Many of the planet’s most widely grown varieties of wheat have been affected by new and highly aggressive strains of stem rust in recent years. This disease, which is known for causing blackening pustules on the stems of plants, was behind some of history’s most devastating crop epidemics and famines before being somewhat tamed in recent years.
Now, however, it’s popping up again, more resistant than ever and threatening to spread trillions of fungal spores across the Earth. In fact, the global financial losses caused by wheat stem rust are already $1 billion per year. It looks set to spread beyond the places it is already known to affect and reach so-called “breadbasket” regions where it has not previously been seen, like South Asia, putting droves of people at risk of starvation.
Modeling systems used to forecast the dispersal of ash from volcanoes as well as radiation from nuclear accidents are now being used to predict how and when these strains are likely to spread. According to the calculations in the study, which was published in Nature Plants, Yemen could serve as a “stepping stone” when it comes to transmitting the disease across continents, perhaps by passing directly through the country out of Africa and into major wheat production areas in Pakistan and India.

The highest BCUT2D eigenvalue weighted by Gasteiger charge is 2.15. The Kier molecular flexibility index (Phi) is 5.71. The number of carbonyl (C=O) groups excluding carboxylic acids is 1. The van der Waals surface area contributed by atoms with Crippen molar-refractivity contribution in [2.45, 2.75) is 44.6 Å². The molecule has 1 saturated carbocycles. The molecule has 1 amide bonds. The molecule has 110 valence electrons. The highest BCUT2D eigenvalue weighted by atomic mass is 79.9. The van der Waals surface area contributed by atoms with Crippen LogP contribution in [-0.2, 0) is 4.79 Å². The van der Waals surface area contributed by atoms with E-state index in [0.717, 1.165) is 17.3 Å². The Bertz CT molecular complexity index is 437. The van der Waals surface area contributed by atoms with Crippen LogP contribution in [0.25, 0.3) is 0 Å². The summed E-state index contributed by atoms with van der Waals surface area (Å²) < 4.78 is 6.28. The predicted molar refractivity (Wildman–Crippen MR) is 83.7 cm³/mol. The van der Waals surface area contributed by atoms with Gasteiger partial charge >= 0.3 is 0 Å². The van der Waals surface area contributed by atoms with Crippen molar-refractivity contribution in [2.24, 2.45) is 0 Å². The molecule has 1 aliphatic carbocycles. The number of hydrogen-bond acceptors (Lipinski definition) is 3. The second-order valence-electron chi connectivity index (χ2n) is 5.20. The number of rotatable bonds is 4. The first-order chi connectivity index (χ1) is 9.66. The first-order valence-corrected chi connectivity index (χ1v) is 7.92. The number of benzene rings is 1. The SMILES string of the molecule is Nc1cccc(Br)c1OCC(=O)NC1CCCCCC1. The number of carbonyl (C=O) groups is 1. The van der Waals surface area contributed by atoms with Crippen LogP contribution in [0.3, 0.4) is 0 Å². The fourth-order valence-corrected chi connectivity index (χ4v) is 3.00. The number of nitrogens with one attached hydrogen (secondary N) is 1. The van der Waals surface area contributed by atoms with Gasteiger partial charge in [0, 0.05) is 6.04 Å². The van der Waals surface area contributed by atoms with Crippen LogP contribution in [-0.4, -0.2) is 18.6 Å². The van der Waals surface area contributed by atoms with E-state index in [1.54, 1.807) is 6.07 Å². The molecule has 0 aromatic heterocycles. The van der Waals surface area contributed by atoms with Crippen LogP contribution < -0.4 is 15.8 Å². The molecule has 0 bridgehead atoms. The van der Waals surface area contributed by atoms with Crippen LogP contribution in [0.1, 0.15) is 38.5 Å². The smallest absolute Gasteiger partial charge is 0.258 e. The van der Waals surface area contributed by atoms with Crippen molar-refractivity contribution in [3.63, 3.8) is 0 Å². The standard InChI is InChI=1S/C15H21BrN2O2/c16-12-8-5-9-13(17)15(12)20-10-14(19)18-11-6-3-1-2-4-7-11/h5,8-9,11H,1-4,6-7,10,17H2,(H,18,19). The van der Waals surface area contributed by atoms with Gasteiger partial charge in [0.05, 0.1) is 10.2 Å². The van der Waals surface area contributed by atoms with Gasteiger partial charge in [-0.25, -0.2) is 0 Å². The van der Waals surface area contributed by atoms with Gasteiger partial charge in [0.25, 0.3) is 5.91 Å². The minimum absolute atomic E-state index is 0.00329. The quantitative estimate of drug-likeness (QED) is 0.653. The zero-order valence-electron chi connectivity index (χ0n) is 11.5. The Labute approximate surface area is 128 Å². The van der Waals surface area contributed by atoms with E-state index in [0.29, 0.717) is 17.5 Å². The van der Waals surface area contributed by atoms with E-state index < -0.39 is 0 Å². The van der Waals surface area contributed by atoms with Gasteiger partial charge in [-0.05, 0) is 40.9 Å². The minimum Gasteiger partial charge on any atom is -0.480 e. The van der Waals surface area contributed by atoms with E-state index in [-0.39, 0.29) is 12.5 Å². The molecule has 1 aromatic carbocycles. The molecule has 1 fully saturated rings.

They also found that wheat rust could spread easily from Yemen and into the Middle East if Iran suffers a moderate outbreak of the deadly Ug99 during the months of March and April; the spores would most likely spread through Afghanistan and down to India and Pakistan. That’s why the researchers believe something must be done immediately should new strains of wheat rust take hold in Yemen in the months of early spring.
One factor that could be contributing to the problem is monocultural agricultural practices, which are getting a boost from agricultural insurance. Because many types of agriculture insurance in developing countries are linked only to specific crops, it is encouraging smaller farmers to focus on monocultures rather than growing a wide range of crops to protect themselves against outbreaks. When a large percentage of crops contain identical genetics, it only takes a single outbreak of fungus or pests to spur massive crop failure and widespread starvation. This is what happened in the Irish potato famine, and now history could be about to repeat itself.
The researchers compiled risk assessments for the dispersal of pathogens from key locations of the disease to vital wheat production areas. Thanks to their 3D animations of spore dispersal and other dispersal trends data, it may be possible to raise awareness and prevent some of these problems from taking hold. Their modeling framework has already been used to estimate the dispersal risk of other crop diseases seen in Siberia and Europe, and they are now working on creating an Early Warning System that will forecast rust risk in East Africa.
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